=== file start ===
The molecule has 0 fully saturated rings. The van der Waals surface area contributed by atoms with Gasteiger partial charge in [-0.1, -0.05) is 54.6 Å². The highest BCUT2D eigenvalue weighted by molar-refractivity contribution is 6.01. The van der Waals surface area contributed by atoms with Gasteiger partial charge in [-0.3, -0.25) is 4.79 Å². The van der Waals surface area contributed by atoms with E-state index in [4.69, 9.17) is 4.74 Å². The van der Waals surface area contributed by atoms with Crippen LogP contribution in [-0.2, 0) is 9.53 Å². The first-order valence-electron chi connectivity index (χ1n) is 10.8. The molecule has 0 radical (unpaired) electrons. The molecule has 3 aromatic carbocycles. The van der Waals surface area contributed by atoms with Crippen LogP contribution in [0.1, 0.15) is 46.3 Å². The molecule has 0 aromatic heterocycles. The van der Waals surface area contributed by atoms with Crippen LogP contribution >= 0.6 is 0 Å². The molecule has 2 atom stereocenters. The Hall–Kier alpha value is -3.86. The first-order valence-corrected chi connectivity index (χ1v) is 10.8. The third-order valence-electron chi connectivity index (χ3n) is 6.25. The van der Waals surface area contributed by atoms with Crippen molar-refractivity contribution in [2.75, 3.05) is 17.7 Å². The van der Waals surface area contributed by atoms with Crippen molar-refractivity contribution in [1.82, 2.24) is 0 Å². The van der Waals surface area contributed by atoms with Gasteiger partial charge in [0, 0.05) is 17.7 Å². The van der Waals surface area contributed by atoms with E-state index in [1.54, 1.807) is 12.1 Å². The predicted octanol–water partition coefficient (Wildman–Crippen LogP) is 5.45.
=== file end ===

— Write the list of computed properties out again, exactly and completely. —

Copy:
The molecule has 0 fully saturated rings. The van der Waals surface area contributed by atoms with Gasteiger partial charge in [-0.1, -0.05) is 54.6 Å². The highest BCUT2D eigenvalue weighted by molar-refractivity contribution is 6.01. The van der Waals surface area contributed by atoms with Gasteiger partial charge in [-0.3, -0.25) is 4.79 Å². The van der Waals surface area contributed by atoms with E-state index in [4.69, 9.17) is 4.74 Å². The van der Waals surface area contributed by atoms with Crippen LogP contribution in [-0.2, 0) is 9.53 Å². The first-order valence-electron chi connectivity index (χ1n) is 10.8. The molecule has 0 radical (unpaired) electrons. The molecule has 3 aromatic carbocycles. The van der Waals surface area contributed by atoms with Crippen LogP contribution in [0.1, 0.15) is 46.3 Å². The molecule has 0 aromatic heterocycles. The van der Waals surface area contributed by atoms with Crippen LogP contribution >= 0.6 is 0 Å². The molecule has 2 atom stereocenters. The Hall–Kier alpha value is -3.86. The first-order valence-corrected chi connectivity index (χ1v) is 10.8. The third-order valence-electron chi connectivity index (χ3n) is 6.25. The van der Waals surface area contributed by atoms with Crippen molar-refractivity contribution in [2.75, 3.05) is 17.7 Å². The van der Waals surface area contributed by atoms with Crippen molar-refractivity contribution in [1.82, 2.24) is 0 Å². The van der Waals surface area contributed by atoms with Gasteiger partial charge in [0, 0.05) is 17.7 Å². The van der Waals surface area contributed by atoms with E-state index in [1.54, 1.807) is 12.1 Å². The predicted octanol–water partition coefficient (Wildman–Crippen LogP) is 5.45.